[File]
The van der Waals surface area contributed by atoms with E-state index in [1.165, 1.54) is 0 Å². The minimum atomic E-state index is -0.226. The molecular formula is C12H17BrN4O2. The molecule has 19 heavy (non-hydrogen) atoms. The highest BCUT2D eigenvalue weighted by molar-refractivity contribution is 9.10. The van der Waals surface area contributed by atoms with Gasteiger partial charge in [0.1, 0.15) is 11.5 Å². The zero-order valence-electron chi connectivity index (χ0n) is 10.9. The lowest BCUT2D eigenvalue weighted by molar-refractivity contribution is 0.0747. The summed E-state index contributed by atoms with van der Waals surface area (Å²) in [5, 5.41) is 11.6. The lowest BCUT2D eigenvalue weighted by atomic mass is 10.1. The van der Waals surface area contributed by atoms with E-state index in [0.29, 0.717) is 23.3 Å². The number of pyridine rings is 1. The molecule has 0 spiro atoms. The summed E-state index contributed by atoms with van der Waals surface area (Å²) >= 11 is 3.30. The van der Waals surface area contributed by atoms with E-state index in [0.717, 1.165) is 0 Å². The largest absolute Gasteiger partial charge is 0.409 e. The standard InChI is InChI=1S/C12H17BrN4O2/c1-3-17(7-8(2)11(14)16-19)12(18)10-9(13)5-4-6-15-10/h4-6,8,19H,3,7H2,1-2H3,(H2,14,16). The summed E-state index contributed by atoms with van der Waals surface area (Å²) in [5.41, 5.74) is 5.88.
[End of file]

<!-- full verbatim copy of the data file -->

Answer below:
The van der Waals surface area contributed by atoms with E-state index in [1.165, 1.54) is 0 Å². The minimum atomic E-state index is -0.226. The molecular formula is C12H17BrN4O2. The molecule has 19 heavy (non-hydrogen) atoms. The highest BCUT2D eigenvalue weighted by molar-refractivity contribution is 9.10. The van der Waals surface area contributed by atoms with Gasteiger partial charge in [0.1, 0.15) is 11.5 Å². The zero-order valence-electron chi connectivity index (χ0n) is 10.9. The lowest BCUT2D eigenvalue weighted by molar-refractivity contribution is 0.0747. The summed E-state index contributed by atoms with van der Waals surface area (Å²) in [5, 5.41) is 11.6. The lowest BCUT2D eigenvalue weighted by atomic mass is 10.1. The van der Waals surface area contributed by atoms with E-state index in [0.29, 0.717) is 23.3 Å². The number of pyridine rings is 1. The molecule has 0 spiro atoms. The summed E-state index contributed by atoms with van der Waals surface area (Å²) >= 11 is 3.30. The van der Waals surface area contributed by atoms with E-state index in [0.717, 1.165) is 0 Å². The largest absolute Gasteiger partial charge is 0.409 e. The standard InChI is InChI=1S/C12H17BrN4O2/c1-3-17(7-8(2)11(14)16-19)12(18)10-9(13)5-4-6-15-10/h4-6,8,19H,3,7H2,1-2H3,(H2,14,16). The summed E-state index contributed by atoms with van der Waals surface area (Å²) in [5.41, 5.74) is 5.88.